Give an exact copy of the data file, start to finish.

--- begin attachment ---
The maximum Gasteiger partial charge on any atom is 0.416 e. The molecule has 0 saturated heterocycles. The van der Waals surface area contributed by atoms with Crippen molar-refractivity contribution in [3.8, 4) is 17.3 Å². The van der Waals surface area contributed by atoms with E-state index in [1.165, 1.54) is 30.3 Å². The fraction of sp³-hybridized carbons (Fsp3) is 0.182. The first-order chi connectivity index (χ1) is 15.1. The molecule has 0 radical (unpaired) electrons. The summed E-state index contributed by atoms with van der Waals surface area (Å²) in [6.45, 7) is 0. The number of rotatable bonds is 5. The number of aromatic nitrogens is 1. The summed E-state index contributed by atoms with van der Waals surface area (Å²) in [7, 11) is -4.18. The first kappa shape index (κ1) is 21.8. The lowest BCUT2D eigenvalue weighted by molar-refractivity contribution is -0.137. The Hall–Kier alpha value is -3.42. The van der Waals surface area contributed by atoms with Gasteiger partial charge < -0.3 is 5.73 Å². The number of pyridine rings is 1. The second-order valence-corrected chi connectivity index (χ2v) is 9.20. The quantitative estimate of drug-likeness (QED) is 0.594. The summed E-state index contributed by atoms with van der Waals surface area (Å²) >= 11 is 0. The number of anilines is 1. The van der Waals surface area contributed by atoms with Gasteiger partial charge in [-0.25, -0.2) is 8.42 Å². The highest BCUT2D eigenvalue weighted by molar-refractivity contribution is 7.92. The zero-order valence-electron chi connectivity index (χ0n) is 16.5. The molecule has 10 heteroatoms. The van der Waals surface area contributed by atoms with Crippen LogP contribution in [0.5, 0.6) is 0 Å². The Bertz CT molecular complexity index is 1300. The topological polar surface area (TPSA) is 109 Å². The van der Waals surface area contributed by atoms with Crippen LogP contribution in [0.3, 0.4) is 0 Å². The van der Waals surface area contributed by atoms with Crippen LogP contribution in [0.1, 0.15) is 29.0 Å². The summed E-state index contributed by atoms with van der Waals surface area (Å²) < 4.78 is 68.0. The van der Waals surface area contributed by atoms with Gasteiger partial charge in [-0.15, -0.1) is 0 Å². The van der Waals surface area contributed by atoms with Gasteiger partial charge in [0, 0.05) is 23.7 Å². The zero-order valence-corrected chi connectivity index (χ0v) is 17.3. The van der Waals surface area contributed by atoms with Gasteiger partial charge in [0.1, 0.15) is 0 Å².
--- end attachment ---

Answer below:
The maximum Gasteiger partial charge on any atom is 0.416 e. The molecule has 0 saturated heterocycles. The van der Waals surface area contributed by atoms with Crippen molar-refractivity contribution in [3.8, 4) is 17.3 Å². The van der Waals surface area contributed by atoms with E-state index in [1.165, 1.54) is 30.3 Å². The fraction of sp³-hybridized carbons (Fsp3) is 0.182. The first-order chi connectivity index (χ1) is 15.1. The molecule has 0 radical (unpaired) electrons. The summed E-state index contributed by atoms with van der Waals surface area (Å²) in [6.45, 7) is 0. The number of rotatable bonds is 5. The number of aromatic nitrogens is 1. The summed E-state index contributed by atoms with van der Waals surface area (Å²) in [7, 11) is -4.18. The first kappa shape index (κ1) is 21.8. The lowest BCUT2D eigenvalue weighted by molar-refractivity contribution is -0.137. The Hall–Kier alpha value is -3.42. The van der Waals surface area contributed by atoms with Gasteiger partial charge < -0.3 is 5.73 Å². The number of pyridine rings is 1. The second-order valence-corrected chi connectivity index (χ2v) is 9.20. The quantitative estimate of drug-likeness (QED) is 0.594. The summed E-state index contributed by atoms with van der Waals surface area (Å²) >= 11 is 0. The number of anilines is 1. The van der Waals surface area contributed by atoms with Gasteiger partial charge in [-0.25, -0.2) is 8.42 Å². The highest BCUT2D eigenvalue weighted by molar-refractivity contribution is 7.92. The zero-order valence-electron chi connectivity index (χ0n) is 16.5. The molecule has 10 heteroatoms. The van der Waals surface area contributed by atoms with Crippen LogP contribution in [0.5, 0.6) is 0 Å². The Bertz CT molecular complexity index is 1300. The topological polar surface area (TPSA) is 109 Å². The van der Waals surface area contributed by atoms with Crippen LogP contribution in [0.3, 0.4) is 0 Å². The van der Waals surface area contributed by atoms with Crippen LogP contribution in [0.1, 0.15) is 29.0 Å². The summed E-state index contributed by atoms with van der Waals surface area (Å²) < 4.78 is 68.0. The van der Waals surface area contributed by atoms with Gasteiger partial charge in [-0.15, -0.1) is 0 Å². The van der Waals surface area contributed by atoms with Gasteiger partial charge in [0, 0.05) is 23.7 Å². The zero-order valence-corrected chi connectivity index (χ0v) is 17.3. The van der Waals surface area contributed by atoms with Gasteiger partial charge in [0.1, 0.15) is 0 Å².